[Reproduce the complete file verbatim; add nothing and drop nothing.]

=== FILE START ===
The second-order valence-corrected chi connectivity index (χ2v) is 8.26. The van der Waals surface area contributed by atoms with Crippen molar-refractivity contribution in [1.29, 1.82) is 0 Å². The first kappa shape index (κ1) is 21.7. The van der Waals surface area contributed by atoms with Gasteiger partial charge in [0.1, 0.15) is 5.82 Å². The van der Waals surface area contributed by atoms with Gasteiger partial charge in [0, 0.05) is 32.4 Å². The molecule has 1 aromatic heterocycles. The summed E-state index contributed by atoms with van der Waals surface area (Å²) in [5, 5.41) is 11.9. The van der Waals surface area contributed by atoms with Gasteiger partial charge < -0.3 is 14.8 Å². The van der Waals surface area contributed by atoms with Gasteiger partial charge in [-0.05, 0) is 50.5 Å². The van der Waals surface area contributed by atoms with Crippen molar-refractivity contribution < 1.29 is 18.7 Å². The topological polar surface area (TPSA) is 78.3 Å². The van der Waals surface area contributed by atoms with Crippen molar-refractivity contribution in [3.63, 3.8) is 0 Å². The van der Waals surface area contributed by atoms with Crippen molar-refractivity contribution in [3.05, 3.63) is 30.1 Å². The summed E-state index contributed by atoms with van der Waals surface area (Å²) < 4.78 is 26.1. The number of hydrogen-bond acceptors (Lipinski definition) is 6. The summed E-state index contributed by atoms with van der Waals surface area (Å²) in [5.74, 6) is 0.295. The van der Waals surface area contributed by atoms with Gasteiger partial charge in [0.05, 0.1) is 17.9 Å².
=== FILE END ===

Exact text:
The second-order valence-corrected chi connectivity index (χ2v) is 8.26. The van der Waals surface area contributed by atoms with Crippen molar-refractivity contribution in [1.29, 1.82) is 0 Å². The first kappa shape index (κ1) is 21.7. The van der Waals surface area contributed by atoms with Gasteiger partial charge in [0.1, 0.15) is 5.82 Å². The van der Waals surface area contributed by atoms with Gasteiger partial charge in [0, 0.05) is 32.4 Å². The molecule has 1 aromatic heterocycles. The summed E-state index contributed by atoms with van der Waals surface area (Å²) in [5, 5.41) is 11.9. The van der Waals surface area contributed by atoms with Gasteiger partial charge < -0.3 is 14.8 Å². The van der Waals surface area contributed by atoms with Gasteiger partial charge in [-0.05, 0) is 50.5 Å². The van der Waals surface area contributed by atoms with Crippen molar-refractivity contribution < 1.29 is 18.7 Å². The topological polar surface area (TPSA) is 78.3 Å². The van der Waals surface area contributed by atoms with Crippen molar-refractivity contribution in [3.63, 3.8) is 0 Å². The van der Waals surface area contributed by atoms with Crippen molar-refractivity contribution in [3.05, 3.63) is 30.1 Å². The summed E-state index contributed by atoms with van der Waals surface area (Å²) < 4.78 is 26.1. The number of hydrogen-bond acceptors (Lipinski definition) is 6. The summed E-state index contributed by atoms with van der Waals surface area (Å²) in [5.74, 6) is 0.295. The van der Waals surface area contributed by atoms with Gasteiger partial charge in [0.05, 0.1) is 17.9 Å².